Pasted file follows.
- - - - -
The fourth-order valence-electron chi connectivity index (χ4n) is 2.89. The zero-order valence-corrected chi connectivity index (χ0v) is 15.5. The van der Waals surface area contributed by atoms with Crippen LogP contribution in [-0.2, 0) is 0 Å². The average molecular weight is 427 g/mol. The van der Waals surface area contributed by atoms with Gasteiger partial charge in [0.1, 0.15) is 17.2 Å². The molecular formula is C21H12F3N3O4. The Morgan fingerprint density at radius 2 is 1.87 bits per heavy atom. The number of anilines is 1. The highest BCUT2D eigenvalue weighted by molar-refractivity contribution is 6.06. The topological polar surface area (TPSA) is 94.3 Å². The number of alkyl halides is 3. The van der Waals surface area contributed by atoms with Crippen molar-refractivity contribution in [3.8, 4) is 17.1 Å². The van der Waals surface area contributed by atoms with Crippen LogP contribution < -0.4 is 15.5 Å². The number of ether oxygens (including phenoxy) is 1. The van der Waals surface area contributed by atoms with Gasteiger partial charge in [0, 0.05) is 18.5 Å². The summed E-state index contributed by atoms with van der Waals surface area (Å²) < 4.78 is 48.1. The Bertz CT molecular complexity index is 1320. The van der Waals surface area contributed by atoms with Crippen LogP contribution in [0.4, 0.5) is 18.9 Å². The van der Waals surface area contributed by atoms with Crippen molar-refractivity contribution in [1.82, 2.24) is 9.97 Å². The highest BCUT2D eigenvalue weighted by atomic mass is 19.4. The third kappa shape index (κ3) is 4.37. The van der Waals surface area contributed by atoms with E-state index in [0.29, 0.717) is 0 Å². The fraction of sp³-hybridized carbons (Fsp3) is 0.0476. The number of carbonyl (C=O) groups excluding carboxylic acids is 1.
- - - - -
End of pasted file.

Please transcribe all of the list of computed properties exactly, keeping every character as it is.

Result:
The fourth-order valence-electron chi connectivity index (χ4n) is 2.89. The zero-order valence-corrected chi connectivity index (χ0v) is 15.5. The van der Waals surface area contributed by atoms with Crippen LogP contribution in [-0.2, 0) is 0 Å². The average molecular weight is 427 g/mol. The van der Waals surface area contributed by atoms with Gasteiger partial charge in [0.1, 0.15) is 17.2 Å². The molecular formula is C21H12F3N3O4. The Morgan fingerprint density at radius 2 is 1.87 bits per heavy atom. The number of anilines is 1. The highest BCUT2D eigenvalue weighted by molar-refractivity contribution is 6.06. The topological polar surface area (TPSA) is 94.3 Å². The number of alkyl halides is 3. The van der Waals surface area contributed by atoms with Crippen molar-refractivity contribution in [3.8, 4) is 17.1 Å². The van der Waals surface area contributed by atoms with Crippen LogP contribution < -0.4 is 15.5 Å². The number of ether oxygens (including phenoxy) is 1. The van der Waals surface area contributed by atoms with Gasteiger partial charge in [0, 0.05) is 18.5 Å². The summed E-state index contributed by atoms with van der Waals surface area (Å²) < 4.78 is 48.1. The Bertz CT molecular complexity index is 1320. The van der Waals surface area contributed by atoms with Crippen LogP contribution in [0.4, 0.5) is 18.9 Å². The van der Waals surface area contributed by atoms with Crippen molar-refractivity contribution in [1.82, 2.24) is 9.97 Å². The highest BCUT2D eigenvalue weighted by atomic mass is 19.4. The third kappa shape index (κ3) is 4.37. The van der Waals surface area contributed by atoms with E-state index in [0.29, 0.717) is 0 Å². The fraction of sp³-hybridized carbons (Fsp3) is 0.0476. The number of carbonyl (C=O) groups excluding carboxylic acids is 1.